Tuesday, 20 March 2007

Mille Feuile and profiteroles

A little sun and many good friends provided the excuse for a weekend of spring baking.

Raspberry Mille Feuile

Creme patissiere

4 egg yolks
2 cups of milk
1/2 cup of caster sugar
vanilla pod
1/4 cup of cornflour

puff pastry
fresh raspberries
1 cup of double cream

To make the creme patissiere beat the egg yolks with the cornflour and sugar, while bringing the milk to the boil. Take the milk off the heat and pour in a steady stream onto the yolks, gently beating to stop lumps. Pour the mixture back into the pan and heat, stirring continuously, until it reaches the boil. Taste to make sure the cornflour is cooked, and that it is sweet enough. Then leave to cool, allowing a little knob of butter to melt over the surface to stop a skin forming.

Heat the oven to 200 oc. Roll the puff pastry very thinly and cut into equal sized pieces. Each mille feuile will need at least two pieces. Place on a baking sheet and bake until the pastry just begins to puff, then place another baking sheet on top of the pastry to stop it rising and return to the oven for another 5-10 minutes until lightly golden. At this point the pastry may have sugar sprinkled on it and be returned briefly to the oven to caramelise, or may be left plain to be iced or dusted with icing sugar when cold.

Lightly whip the cream until peaks form and combine with the (cold) creme patissiere. Once the pastry is cold pipe the creme patissiere onto one piece, top with raspberries and lay on another piece. For those with architectural abilities another layer may be added, but my balancing abilities only run to one layer.

Passion Fruit Profiteroles

Since making about 500 profiteroles for a friends wedding many years ago I've perfected my profiterole making and baking. There are several tricks to perfect profiteroles. The first is to avoid baking the profiteroles in a damp room, or on a wet day, as they will absorb the moisture in the room making them soggy and lacking bite. The second is to prick a small hole in the bottom or side of the profiterole to allow the steam to escape, and return them to a very low oven (50-100 oc) for 5 -10 minutes to dry out. If you decide to make big choux puffs a small spoon must be used to remove the slightly undercooked middle instead of mrerely pricking them. The final thing is to only ever bake them on the day of eating them and to fill them as close to eating as possible. This may all seem fiddly and precious, but it makes them perfect, and the baking itself is easy for anyone to do.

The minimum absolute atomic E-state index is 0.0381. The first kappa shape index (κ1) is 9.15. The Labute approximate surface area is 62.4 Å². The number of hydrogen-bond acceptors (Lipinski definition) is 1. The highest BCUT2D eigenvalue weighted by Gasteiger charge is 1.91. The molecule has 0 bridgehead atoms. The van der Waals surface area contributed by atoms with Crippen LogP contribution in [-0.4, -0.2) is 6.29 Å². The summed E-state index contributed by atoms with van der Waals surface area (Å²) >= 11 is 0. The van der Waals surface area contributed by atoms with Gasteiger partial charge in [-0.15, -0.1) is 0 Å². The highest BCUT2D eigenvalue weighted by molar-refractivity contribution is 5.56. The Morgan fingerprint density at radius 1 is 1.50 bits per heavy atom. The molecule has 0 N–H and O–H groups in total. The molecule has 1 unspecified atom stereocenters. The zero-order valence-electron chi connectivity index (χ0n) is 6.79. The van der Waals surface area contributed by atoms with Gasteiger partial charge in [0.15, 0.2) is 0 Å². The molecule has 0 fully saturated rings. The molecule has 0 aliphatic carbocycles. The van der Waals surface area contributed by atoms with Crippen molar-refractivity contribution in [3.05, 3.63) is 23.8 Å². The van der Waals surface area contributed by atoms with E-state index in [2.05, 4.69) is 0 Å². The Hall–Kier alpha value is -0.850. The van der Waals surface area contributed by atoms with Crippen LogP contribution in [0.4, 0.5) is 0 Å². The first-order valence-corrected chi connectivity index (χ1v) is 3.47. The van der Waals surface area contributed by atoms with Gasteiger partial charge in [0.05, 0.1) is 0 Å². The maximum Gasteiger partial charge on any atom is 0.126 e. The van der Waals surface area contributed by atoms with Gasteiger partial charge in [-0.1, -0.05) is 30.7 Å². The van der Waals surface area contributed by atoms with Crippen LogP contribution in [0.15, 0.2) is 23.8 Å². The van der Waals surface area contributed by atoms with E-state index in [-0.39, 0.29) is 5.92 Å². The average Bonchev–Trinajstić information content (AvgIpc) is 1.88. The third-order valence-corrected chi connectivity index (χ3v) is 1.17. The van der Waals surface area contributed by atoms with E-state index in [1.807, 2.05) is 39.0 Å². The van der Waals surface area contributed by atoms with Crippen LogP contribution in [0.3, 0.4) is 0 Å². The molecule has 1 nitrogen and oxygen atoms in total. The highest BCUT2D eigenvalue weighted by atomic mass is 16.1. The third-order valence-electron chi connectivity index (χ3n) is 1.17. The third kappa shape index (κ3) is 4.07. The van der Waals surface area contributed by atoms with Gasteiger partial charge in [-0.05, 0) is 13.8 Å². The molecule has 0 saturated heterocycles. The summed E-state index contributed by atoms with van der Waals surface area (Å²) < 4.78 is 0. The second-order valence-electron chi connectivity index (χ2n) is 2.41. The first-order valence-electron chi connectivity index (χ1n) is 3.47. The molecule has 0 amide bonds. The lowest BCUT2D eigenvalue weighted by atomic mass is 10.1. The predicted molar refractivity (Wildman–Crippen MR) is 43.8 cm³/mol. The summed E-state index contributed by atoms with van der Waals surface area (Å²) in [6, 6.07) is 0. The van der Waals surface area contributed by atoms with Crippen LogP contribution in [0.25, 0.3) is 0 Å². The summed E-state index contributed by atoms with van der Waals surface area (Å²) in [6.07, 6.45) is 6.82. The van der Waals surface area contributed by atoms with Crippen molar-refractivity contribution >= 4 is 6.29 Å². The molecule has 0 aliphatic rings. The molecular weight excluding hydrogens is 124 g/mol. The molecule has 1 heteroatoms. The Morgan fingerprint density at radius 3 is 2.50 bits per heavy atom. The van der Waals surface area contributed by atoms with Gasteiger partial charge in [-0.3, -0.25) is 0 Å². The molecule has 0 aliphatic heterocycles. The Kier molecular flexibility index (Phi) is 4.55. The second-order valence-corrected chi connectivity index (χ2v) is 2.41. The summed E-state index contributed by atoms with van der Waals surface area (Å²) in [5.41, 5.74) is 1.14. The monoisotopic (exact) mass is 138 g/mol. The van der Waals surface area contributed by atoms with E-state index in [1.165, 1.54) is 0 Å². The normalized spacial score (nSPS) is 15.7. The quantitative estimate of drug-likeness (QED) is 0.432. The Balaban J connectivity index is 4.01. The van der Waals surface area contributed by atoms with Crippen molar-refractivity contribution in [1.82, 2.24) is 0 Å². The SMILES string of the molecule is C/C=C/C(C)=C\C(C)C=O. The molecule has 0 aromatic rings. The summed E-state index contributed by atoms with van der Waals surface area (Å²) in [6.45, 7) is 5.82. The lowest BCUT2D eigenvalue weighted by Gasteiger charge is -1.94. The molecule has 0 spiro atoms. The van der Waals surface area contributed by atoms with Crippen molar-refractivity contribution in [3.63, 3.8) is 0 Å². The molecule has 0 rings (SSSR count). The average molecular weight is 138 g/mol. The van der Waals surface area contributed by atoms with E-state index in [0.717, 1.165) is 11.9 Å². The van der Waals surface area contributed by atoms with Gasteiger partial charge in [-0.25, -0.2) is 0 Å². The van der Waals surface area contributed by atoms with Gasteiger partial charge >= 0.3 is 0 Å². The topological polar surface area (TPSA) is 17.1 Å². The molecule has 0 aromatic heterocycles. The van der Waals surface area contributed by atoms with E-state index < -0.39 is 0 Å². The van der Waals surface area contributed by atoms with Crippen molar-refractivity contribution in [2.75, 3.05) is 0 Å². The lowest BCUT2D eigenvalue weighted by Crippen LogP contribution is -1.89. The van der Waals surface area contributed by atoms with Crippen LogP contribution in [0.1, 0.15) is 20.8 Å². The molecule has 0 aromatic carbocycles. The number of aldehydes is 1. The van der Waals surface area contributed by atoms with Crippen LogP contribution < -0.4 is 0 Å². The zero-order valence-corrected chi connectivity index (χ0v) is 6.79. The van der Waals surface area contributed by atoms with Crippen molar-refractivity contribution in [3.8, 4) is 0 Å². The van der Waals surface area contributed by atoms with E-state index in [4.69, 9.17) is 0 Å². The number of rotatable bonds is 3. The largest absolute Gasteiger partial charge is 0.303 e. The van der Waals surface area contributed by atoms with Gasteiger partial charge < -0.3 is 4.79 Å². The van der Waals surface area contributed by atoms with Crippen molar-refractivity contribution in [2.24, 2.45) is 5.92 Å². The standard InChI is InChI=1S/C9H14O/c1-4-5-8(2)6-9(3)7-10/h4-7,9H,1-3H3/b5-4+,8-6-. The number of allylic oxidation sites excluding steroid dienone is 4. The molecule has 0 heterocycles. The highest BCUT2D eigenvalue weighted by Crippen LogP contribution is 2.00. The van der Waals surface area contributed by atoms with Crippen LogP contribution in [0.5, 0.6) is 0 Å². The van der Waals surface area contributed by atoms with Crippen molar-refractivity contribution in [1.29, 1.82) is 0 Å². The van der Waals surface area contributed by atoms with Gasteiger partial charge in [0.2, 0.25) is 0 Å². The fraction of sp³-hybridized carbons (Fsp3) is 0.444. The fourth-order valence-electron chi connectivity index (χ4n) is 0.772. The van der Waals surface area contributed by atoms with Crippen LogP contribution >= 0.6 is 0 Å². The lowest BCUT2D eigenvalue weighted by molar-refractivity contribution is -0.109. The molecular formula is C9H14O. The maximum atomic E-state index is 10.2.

Choux Pastry

1 cup flour
125g butter
1 cup of water
4 eggs

Put the water and butter in a pan and bring to the boil. Add the flour and mix vigourously to remove lumps until the mixture comes away from the sides of the pan. Remove from the heat and allow to cool for a moment. Then make a well in the centre of the mixture and break in the eggs, mixing to combine.

Heat the oven to 180 oc
Pipe onto a well greased baking tray, taking care to leave space for the profiteroles to rise. If there are peaks from the piping pat them down with the back of a spoon dipped in water. Bake until risen and golden, then prick a hole in them and return to a low oven for five minutes. Cool them somewhere dry and leave to use until the last possible minute.

I filled these with the creme patissiere and cream mixture I have used in the mille feuile, adding the strained juice of 4 passion fruit. They were lovely, all delicate, creamy and fragrant.

1 comment:

Anonymous said...

Just discovered your site and enjoying it. I've been trying all day to make a perfect profiterole but although I'm coming close I keep finding the middle is very slightly undercooked white the outside is crisp. How long/temperature do you bake them for? I'm going straight back to the kitchen to test your recipe!